Radar for rainforest: A monitoring system for land cover change in the Colombian Amazon

W. Bijker*

*Corresponding author for this work

Research output: Contribution to journalArticleAcademicpeer-review

2 Citations (Scopus)

Abstract

An internationally recognized problem is the uncontrolled conversion of forest into other land cover types. Most attention is focussed on the rapid disappearance of tropical rainforests, although deforestation is also a problem on higher latitudes. Efforts to curb and regulate the clearing of tropical rainforests have often been hampered, not only by the complexity of the social, economical and political factors driving deforestation, but also by the scarcity of up-to-date information on the location, extent and speed of the process. As extensive field data collection is not feasible because of poor accessibility, remote sensing, especially radar, can provide a viable solution for mapping and monitoring such areas. The monitoring system presented here, is based on images of the ERS-1&2 satellites. It has a generic structure, making it suitable for application in a wide range of areas by replacing only a few specific components. The system was applied in the pilot site of San Jose del Guaviare, in the Amazon rainforest of Colombia. People from other parts of the country migrate to this area in search of land and livelihood, clearing parts of the forest, cultivating crops and ultimately planting pastures for cattle breeding. Field data were collected between 1990 and 1994 in the pilot area. During the period 1992-1994, seven ERS-1 images were available. Descriptions of type and structure of the land cover were analyzed together with remote sensing data, to formulate land cover classes that are both meaningful to the user of the system as well as interpretable by means of time series of ERS-1&2 images. These land cover classes are characterized by image characteristics, such as the average level of radar backscatter per segment and the variation in the level of backscatter over three subsequent images. Simulation of level and variation of backscatter of different land cover classes with the theoretical model UTACAN confirmed the experimental findings. Prior to classification, images were segmented with the RSEG algorithm, based on edge detection and segment growing. The process of land cover change occurring in the pilot area, was modeled by a land cover change model BOSTOS. This model is used to calculate the possible changes in land cover classes between two moments in time. By using this model, unlikely changes were excluded and monitoring becomes more accurate. Two sets of formal rules were developed for the classification of the time series of ERS-1 images of the pilot site: The first set is based on the relation between land cover class and backscatter signature, as described above. The second set describes the possible changes in land cover as calculated by BOSTOS. These sets were applied to the seven images for image classification and land cover change detection. Results show that, while it is difficult to map land cover with one single ERS-1 image, three images over a time span of one year can separate forests from pastures, provided the images were taken in different seasons. Secondary vegetation is a very heterogeneous class, confused both with forest and with pastures. Time series of ERS-1 images over several years can also separate secondary vegetation from forests and pastures, with accuracy increasing with the time the monitoring system is functioning and the number of images.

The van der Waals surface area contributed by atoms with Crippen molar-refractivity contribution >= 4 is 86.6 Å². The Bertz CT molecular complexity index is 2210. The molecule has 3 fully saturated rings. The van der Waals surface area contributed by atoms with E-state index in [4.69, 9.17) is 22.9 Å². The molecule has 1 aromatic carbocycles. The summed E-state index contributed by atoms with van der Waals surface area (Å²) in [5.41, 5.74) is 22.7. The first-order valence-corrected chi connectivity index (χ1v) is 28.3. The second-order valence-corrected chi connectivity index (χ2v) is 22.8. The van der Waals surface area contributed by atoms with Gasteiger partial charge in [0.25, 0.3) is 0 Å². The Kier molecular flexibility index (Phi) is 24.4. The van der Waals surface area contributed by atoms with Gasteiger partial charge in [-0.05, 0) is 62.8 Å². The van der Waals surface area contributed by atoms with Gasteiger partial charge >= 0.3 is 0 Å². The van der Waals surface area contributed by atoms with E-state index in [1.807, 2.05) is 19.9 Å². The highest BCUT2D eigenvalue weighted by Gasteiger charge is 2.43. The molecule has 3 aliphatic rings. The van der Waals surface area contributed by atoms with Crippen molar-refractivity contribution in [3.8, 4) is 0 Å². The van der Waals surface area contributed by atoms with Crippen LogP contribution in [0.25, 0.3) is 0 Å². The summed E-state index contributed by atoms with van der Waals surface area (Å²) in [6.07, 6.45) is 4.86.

Original languageEnglish
Pages (from-to)53-60
Number of pages8
JournalEuropean Space Agency, (Special Publication) ESA SP
Issue number405
Publication statusPublished - 1 Feb 1997

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